Posts tagged events

But it’s not my fault!


I want to be an event planner. I am not a masochist. But, sometimes I fear the two go hand in hand. The exciting thing, to me, about events is how everything comes together in time and space to create this incredible, real, touchpoint experience for everyone involved. There is interaction. There is community. There is life. Sometimes, there are pretty things to look at and yummy things to eat. Every sense can be engaged.

The terrifying thing about events is everything I just said. There is less control and no edits. There are the confines of time and distance. What’s done is done, and if it’s not done well, there is no backspace key or reset button. If something goes wrong, will it be my head on the chopping block?

This is one reason why I’ve been drawn to corporate and nonprofit events versus weddings. Don’t get me wrong, weddings are fun! I’d like to keep it that way. I’ll plan my own and help my friends. But event planning is a demanding profession, and the personal emotions (for better or worse) tied up in the Happiest Day of Your Life are just the icing on the towering cake of pressure put on event planners to ensure that everything runs smoothly, on-budget, and successfully. If I make a mistake in an event, I’d prefer not to think I’ve ruined somebody’s lifelong dream.

Event Planner Christy Bareijsza wrote in her blog, The Red Carpet Events, about the responsibilities of event planners in her recent post “Where Do You Draw The Line?” She says that “if it rains the day of your event…chances are, it’s your fault.”


Bareijsza explains that, as a strategic planner, you should always have multiple backup plans and be constantly prepared to roll up your sleeves and do the dirty work to keep your client satisfied.

I think what she’s saying is that rather than admitting defeat or pointing fingers, the best thing an event planner can do for a client is to be accountable, which means not just taking responsibility for mishaps but, more importantly, generating positive solutions. In my experience, hardly anything ever goes perfectly according to plan. I think clients understand that. But being a good planner doesn’t mean planning it all and then going on autopilot. Instead, it means developing flexible strategies, supervising their implementation, and improvising as necessary to ensure that end goals are met.

Personally, I’d like to think that I will never make a mistake and everything I touch will turn to solid gold for my clients. In reality, that’s impossible. Mishaps will occur and I will get blamed, whether or not it’s really my fault. This, I must accept. But the difference between pleasure and pain will be how successfully I can anticipate, prevent, mitigate, and repair the damage. Then I can proudly accept responsibility for the outcome, rain or shine.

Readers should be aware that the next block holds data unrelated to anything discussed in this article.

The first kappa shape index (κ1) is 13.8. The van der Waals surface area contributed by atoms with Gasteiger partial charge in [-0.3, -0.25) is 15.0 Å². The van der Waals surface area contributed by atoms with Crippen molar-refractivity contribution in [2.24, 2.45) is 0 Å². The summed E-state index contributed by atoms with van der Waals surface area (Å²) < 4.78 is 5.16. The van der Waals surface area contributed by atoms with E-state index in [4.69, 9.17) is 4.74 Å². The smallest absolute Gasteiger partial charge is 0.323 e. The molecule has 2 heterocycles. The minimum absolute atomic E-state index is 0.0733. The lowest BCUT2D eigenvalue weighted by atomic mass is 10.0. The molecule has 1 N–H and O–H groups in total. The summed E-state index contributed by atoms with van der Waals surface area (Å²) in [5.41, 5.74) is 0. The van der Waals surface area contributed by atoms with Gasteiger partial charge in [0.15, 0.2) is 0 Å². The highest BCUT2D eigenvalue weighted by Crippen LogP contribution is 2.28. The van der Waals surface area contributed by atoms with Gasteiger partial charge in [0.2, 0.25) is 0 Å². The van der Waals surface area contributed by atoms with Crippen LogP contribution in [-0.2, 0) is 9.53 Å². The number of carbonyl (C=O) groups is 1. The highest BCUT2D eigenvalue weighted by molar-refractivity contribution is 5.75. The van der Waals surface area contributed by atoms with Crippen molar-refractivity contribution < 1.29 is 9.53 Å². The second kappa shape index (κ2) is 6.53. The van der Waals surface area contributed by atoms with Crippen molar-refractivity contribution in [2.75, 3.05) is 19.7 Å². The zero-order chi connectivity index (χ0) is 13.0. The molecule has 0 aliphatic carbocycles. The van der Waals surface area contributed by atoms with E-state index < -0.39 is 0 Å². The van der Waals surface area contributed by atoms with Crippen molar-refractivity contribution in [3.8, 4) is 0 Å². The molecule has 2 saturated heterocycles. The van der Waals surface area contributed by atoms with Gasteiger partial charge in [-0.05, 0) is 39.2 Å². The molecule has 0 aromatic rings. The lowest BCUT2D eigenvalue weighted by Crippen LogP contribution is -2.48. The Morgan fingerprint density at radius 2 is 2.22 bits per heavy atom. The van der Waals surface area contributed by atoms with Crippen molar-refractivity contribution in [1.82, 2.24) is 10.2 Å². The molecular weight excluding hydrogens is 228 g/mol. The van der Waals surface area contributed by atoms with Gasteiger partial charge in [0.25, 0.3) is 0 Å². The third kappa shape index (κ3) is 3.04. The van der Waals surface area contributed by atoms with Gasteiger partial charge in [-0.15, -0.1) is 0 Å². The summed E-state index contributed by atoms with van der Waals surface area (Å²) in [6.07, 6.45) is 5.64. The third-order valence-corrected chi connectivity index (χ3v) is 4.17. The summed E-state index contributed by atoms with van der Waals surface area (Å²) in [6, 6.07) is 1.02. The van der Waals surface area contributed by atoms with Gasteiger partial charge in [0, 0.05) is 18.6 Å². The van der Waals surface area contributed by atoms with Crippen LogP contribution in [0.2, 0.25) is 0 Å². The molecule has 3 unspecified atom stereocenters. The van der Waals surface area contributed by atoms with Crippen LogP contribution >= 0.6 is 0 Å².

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Design boards

Snippet & Ink is a blog providing “daily wedding inspiration” but I think that many of the ideas could be translated to special events in general. I dig these beautiful design boards that Kathryn puts together, complete with mood and color palette.

  I need to learn how to make these – it really is artful the way everything goes together. They remind me of my (very modest by comparison) brand book that I put together last term as for the re-branding of Arm & Hammer (a class assignment; see it on my portfolio page). They both attempt to convey a unique brand, flavor, or identity through the engagement of multiple senses (smells, tastes, colors, etc.), whether it’s a newly-married couple or laundry detergent. A wedding is perhaps one of the most emotional and personal events, but I think that through strategic branding and defined goals to build relationships, even a seemingly blah organization can put on a personal, memorable event. Images courtesy of Snippet & Ink 

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I can’t escape my thesis any longer


Alright, I admit it. I’ve been stalling on my thesis for the Honors College here at the U of O. I’ve spent the last 4 years dreading it and doing quite well at putting it off. But the time has come and I am finding myself piled elbow-deep in stacks of books and papers. That doesn’t mean, of course, that I have discontinued my long-cultivated habit of procrastination. In fact, I have found this blog to be an excellent way for me to simultaneously avoid working on my thesis and still feel as though I’m being very productive. It’s like I work for the Ministry of Silly Walks – I’m expending a lot of energy, but I’m not really getting where I need to go.

In case you’re curious, my thesis topic is still somewhat smushy in my mind, but pretty much it has to do with relationship management, nonprofit fund-raising, and the use of special events as a method of cultivating young professional donors. I think it’s cool.

If all good things come to an end, then my time of blissful dalliance seems to be up. I’m making a promise – I’m going to get my rear in gear. Please, for my sake, hold me to it.

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Branding with emotion: A human encounter

I just checked out Seth Godin’s recent post on “Fear, hope, and love: the three marketing levers” on his blog, Seth Godin’s Blog, and it got me thinking. My aspirations as an event planner go well beyond wanting to manage caterers and table arrangements. I want to work strategically with brands (nonprofits are brands too) to create opportunities for touchpoints – experiences that allow relationships to form between the brand and the individual.

Call it what you will: marketing, branding, relationship management, development, etc. Regardless of title, it’s a moment of tangible interaction between the organization and the individual. This encounter can end up painfully impersonal – think bland slideshow presentations, cookie-cutter decor, a cavalier attitude, etc. Or it can be a remarkably HUMAN moment. What makes such an event human? I would venture that it has something to do with distinctive personality and emotional connection. Godin explains that brands succeed in persuading consumers to take action via one of these three basic emotions: fear, hope, and love.

“Every successful marketer (including politicians) takes advantage of at least one of these basic needs.

Forbes Magazine, for example, is for people who hope to make more money.

Rudy Giuliani was the fear candidate. He tried to turn fear into love, but failed.

Few products or services succeed out of love. People are too selfish for an emotion that selfless, most of the time.”